when a tall damsel, of perhaps twenty-eight or thirty came in to make a visit. She was tastefully attired in a blue gingham dress, with broad cuffs of black morocco, and a black cambric apron edged with orange worsted lace. Her oily black locks were cut quite short round the ears, and confined close to her head by a black ribbon, from one side of which depended, almost in her eye, two very long tassels of black silk, intended to do duty as curls. Prunelle slippers with high heels, and a cotton handkerchief tied under the chin, finished the costume, which I have been thus particular in describing, because I have observed so many that were nearly similar. The lady greeted me in the usual style, with a fami. liar nod, and seated herself at once in a chair near the door. “Well, how do like Michigan This question received the most polite answer which my conscience afforded ; and I asked the lady in my turn, if she was one of my neighbours ? “Why, massy, yes!” she replied; “do n’t you know me? I tho’t every body know’d me. Why, I’m the school ma'am, Simeon Jenkins' sister, Cleory Jemkins.” Thus introduced, I put all my civility in requisition to entertain my guest, but she seemed quite independent, finding amusement for herself, and asking questions on every possible theme. “You’re doing your own work now, a n’t ye s” This might not be denied ; and I asked if she did not know of a girl whom I might be likely to get. “Well, I don't know; I'm looking for a place where I can board and do chores myself. I have a good deal of time before school, and after I get back; and I did n’t know but I might suit ye for a while.” I was pondering on this proffer, when the sallow damsel arose from her seat, took a short pipe from her bosom, (not “Pan's reedy pipe,” reader) filled it with tobacco, which she carried in her “work-pocket,” and reseating herself, began to smoke with the greatest gusto, turning ever and anon to spit at the hearth. Incredible again alas, would it were not true ! I have since known a girl of seventeen, who was attending a neighbour's sick infant, smoke the live-long day, and take snuff besides; and I can vouch for it, that a large proportion of the married women in the interior of Michigan use tobacco in some form, usually that of the odious pipe. I took the earliest decent opportunity to decline the offered help, telling the school-ma’am plainly, than an inmate who smoked would make the house uncomfortable to me. “Why, law " said she, laughing; “that's nothing but pride now : folks is often too proud to take comfort. For my part, I could n't do without my pipe to please nobody.” Mr. Simeon Jenkins, the brother of this independent young lady now made his appearance on some trifling errand; and his sister repeated to him what I had said. Mr. Jenkins took his inch of cigar from his mouth, and asked if I really disliked tobacco-smoke, seeming to think it scarcely possible. “Do n’t your old man smoke 7" said he. “No, indeed,” said I, with more than my usual energy; “I should hope he never would.” “Well,” said neighbour Jenkins, “I tell you what, I’m boss at home ; and if my old woman was to stick up that fashion, I'd keep the house so blue she could n’t see to snuff the candle.” His sister laughed long and loud at this sally, which was uttered rather angrily, and with an air of most manful bravery ; and, Mr. Jenkins, picking up his end of cigar from the floor, walked off with an air evidently intended to be as expressive as the celebrated and oft-quoted nod of Lord Burleigh in the Critic. Miss Jenkins was still arguing on the subject of her pipe, when a gentleman approached, whose dress and manner told me that he did not belong to our neighbourhood. He was a red-faced, jolly-looking person, evidently “well to do in the world,” and sufficiently consequential for any meridian. He seated himself quite unceremoniously; for who feels ceremony in a log-house? said he understood Mr. Clavers was absent—then hesitated ; and, as Miss Jenkins afterwards observed, “hummed and hawed,” and seemed as if he would fain say something, but scarce knew how. At length Miss Cleora took the hint—a most neces. sary point of delicacy, where there is no withdrawing room. She gave her parting nod, and disappeared ; and the old gentleman proceeded. He had come to Montacute with the view of settling his son, “a wild chap,” he said, a lawyer by profession, and not very fond of work of any sort; but as he himself had a good deal of land in the vicinity, he thought his son might find employment in attending to it, adding such professional business as might ocCUlr. “But what I wished particularly to say, my dear madam,” said he, “regards rather my son's wife than himself. She is a charming girl, and accustomed to much indulgence; and I have felt afraid that a removal to a place so new as this might be too trying to her. I knew you must be well able to judge of the difficulties to be encountered here, and took the liberty of calling on that account.” I was so much pleased with the idea of having a neighbour, whose habits might in some respects accord with my own, that I fear I was scarcely impartial in the view which I gave Mr. Rivers, of the possibilities of Montacute. At least, I communicated only such as rises before my own mind, while watching perhaps a glorious sunset reflected in the glassy pond; my hyacinths in all their glory; the evening breeze beginning to sigh in the tree-tops; the children just coming in after a fine frolic with D'Orsay on the grass; and Papa and Prince returning up the lane. At such times, I always conclude, that Montacute is, after all, a dear little world; and I am probably quite as near the truth, as when,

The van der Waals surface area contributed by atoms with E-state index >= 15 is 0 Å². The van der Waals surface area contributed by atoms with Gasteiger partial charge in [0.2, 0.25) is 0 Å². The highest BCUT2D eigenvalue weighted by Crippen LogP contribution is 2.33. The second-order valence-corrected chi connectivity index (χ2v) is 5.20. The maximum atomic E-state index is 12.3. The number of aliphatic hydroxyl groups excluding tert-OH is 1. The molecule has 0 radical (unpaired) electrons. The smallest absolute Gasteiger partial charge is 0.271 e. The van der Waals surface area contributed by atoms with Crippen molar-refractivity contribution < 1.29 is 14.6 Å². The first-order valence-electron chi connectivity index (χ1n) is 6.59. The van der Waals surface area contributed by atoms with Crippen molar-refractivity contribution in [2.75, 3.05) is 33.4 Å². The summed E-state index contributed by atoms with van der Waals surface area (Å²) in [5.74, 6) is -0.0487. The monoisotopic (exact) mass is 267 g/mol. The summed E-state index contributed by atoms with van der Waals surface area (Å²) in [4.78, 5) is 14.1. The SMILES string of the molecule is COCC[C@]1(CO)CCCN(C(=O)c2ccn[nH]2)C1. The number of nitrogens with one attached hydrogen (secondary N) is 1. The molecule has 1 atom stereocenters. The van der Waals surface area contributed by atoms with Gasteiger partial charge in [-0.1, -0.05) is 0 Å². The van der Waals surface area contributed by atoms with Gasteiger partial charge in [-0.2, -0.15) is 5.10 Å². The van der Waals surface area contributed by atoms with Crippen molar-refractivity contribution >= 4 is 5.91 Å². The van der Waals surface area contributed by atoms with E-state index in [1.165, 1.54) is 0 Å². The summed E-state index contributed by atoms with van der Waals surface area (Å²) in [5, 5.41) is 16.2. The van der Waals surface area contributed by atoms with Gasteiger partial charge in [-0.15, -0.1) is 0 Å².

“on some cold rainy day,
When the birds cannot show a dry feather;”

when Arthur comes in with a pound of mud on each foot, D'Orsay at his heels, bringing in as much more; little Bell crying to go out to play; Charlie prodigiously fretful with his prospective tooth; and some gaunt marauder from “up north,” or “out west,” sits talking on “bis'ness,” and covering my andirons with tobacco juice; I determine sagely, that a life in the woods is worse than no life at all. One view is, I insist, as good as the other; but I told Mr. Rivers he must make due allowance for my desire to have his fair daughter. in-law for a neighbour, with which he departed; and I felt that my gloom had essentially lightened in consequence of his visit.